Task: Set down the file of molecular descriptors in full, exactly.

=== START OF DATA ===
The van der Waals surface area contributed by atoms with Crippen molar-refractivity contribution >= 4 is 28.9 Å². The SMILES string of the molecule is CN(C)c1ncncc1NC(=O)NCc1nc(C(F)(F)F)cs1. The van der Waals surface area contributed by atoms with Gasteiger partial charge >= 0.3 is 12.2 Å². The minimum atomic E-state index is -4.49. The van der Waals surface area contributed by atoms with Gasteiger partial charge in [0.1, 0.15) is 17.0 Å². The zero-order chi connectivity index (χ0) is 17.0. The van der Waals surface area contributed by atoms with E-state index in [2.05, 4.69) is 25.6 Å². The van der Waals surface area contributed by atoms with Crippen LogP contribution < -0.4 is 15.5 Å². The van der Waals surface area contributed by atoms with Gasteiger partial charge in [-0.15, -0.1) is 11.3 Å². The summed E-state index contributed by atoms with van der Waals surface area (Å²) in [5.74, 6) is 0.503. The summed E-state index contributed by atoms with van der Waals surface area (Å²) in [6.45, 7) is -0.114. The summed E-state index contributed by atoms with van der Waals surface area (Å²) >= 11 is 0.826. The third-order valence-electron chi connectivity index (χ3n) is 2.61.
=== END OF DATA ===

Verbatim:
The van der Waals surface area contributed by atoms with Crippen molar-refractivity contribution >= 4 is 28.9 Å². The SMILES string of the molecule is CN(C)c1ncncc1NC(=O)NCc1nc(C(F)(F)F)cs1. The van der Waals surface area contributed by atoms with Gasteiger partial charge >= 0.3 is 12.2 Å². The minimum atomic E-state index is -4.49. The van der Waals surface area contributed by atoms with Gasteiger partial charge in [0.1, 0.15) is 17.0 Å². The zero-order chi connectivity index (χ0) is 17.0. The van der Waals surface area contributed by atoms with E-state index in [2.05, 4.69) is 25.6 Å². The van der Waals surface area contributed by atoms with Crippen LogP contribution < -0.4 is 15.5 Å². The van der Waals surface area contributed by atoms with Gasteiger partial charge in [-0.15, -0.1) is 11.3 Å². The summed E-state index contributed by atoms with van der Waals surface area (Å²) in [5.74, 6) is 0.503. The summed E-state index contributed by atoms with van der Waals surface area (Å²) in [6.45, 7) is -0.114. The summed E-state index contributed by atoms with van der Waals surface area (Å²) >= 11 is 0.826. The third-order valence-electron chi connectivity index (χ3n) is 2.61.